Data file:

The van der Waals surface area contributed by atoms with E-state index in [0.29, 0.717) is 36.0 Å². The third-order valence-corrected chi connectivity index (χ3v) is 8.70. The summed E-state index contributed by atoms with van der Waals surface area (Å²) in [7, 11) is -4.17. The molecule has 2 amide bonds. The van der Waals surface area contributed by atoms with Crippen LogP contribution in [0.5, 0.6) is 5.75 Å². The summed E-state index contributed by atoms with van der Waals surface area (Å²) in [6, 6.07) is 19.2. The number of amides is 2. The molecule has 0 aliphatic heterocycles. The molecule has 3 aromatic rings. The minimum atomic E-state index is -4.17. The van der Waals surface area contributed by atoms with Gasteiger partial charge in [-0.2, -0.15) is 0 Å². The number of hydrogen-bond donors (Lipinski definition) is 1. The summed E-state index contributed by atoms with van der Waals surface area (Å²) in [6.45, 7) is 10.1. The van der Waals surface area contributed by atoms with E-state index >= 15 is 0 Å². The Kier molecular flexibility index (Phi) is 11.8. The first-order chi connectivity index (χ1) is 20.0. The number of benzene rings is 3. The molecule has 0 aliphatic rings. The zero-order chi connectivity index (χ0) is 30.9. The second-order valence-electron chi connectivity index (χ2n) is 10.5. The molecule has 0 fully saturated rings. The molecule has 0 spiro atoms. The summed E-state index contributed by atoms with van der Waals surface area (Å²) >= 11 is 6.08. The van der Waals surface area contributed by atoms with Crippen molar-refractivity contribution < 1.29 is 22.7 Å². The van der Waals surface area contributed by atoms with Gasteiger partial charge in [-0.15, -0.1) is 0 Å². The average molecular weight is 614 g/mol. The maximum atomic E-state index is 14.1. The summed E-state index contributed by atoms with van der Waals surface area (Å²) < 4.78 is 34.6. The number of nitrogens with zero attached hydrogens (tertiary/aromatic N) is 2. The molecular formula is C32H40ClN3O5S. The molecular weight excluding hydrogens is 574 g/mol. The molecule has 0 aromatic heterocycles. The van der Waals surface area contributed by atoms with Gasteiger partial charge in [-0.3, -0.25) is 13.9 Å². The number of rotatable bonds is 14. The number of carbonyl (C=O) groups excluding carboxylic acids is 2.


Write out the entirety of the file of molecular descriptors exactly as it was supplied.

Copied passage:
The van der Waals surface area contributed by atoms with E-state index in [0.29, 0.717) is 36.0 Å². The third-order valence-corrected chi connectivity index (χ3v) is 8.70. The summed E-state index contributed by atoms with van der Waals surface area (Å²) in [7, 11) is -4.17. The molecule has 2 amide bonds. The van der Waals surface area contributed by atoms with Crippen LogP contribution in [0.5, 0.6) is 5.75 Å². The summed E-state index contributed by atoms with van der Waals surface area (Å²) in [6, 6.07) is 19.2. The number of amides is 2. The molecule has 0 aliphatic heterocycles. The molecule has 3 aromatic rings. The minimum atomic E-state index is -4.17. The van der Waals surface area contributed by atoms with Gasteiger partial charge in [-0.2, -0.15) is 0 Å². The number of hydrogen-bond donors (Lipinski definition) is 1. The summed E-state index contributed by atoms with van der Waals surface area (Å²) in [6.45, 7) is 10.1. The van der Waals surface area contributed by atoms with E-state index >= 15 is 0 Å². The Kier molecular flexibility index (Phi) is 11.8. The first-order chi connectivity index (χ1) is 20.0. The number of benzene rings is 3. The molecule has 0 aliphatic rings. The zero-order chi connectivity index (χ0) is 30.9. The second-order valence-electron chi connectivity index (χ2n) is 10.5. The molecule has 0 fully saturated rings. The molecule has 0 spiro atoms. The summed E-state index contributed by atoms with van der Waals surface area (Å²) >= 11 is 6.08. The van der Waals surface area contributed by atoms with Crippen molar-refractivity contribution < 1.29 is 22.7 Å². The van der Waals surface area contributed by atoms with Gasteiger partial charge in [-0.15, -0.1) is 0 Å². The average molecular weight is 614 g/mol. The maximum atomic E-state index is 14.1. The summed E-state index contributed by atoms with van der Waals surface area (Å²) < 4.78 is 34.6. The number of nitrogens with zero attached hydrogens (tertiary/aromatic N) is 2. The molecular formula is C32H40ClN3O5S. The molecular weight excluding hydrogens is 574 g/mol. The molecule has 0 aromatic heterocycles. The van der Waals surface area contributed by atoms with Gasteiger partial charge in [-0.3, -0.25) is 13.9 Å². The number of rotatable bonds is 14. The number of carbonyl (C=O) groups excluding carboxylic acids is 2.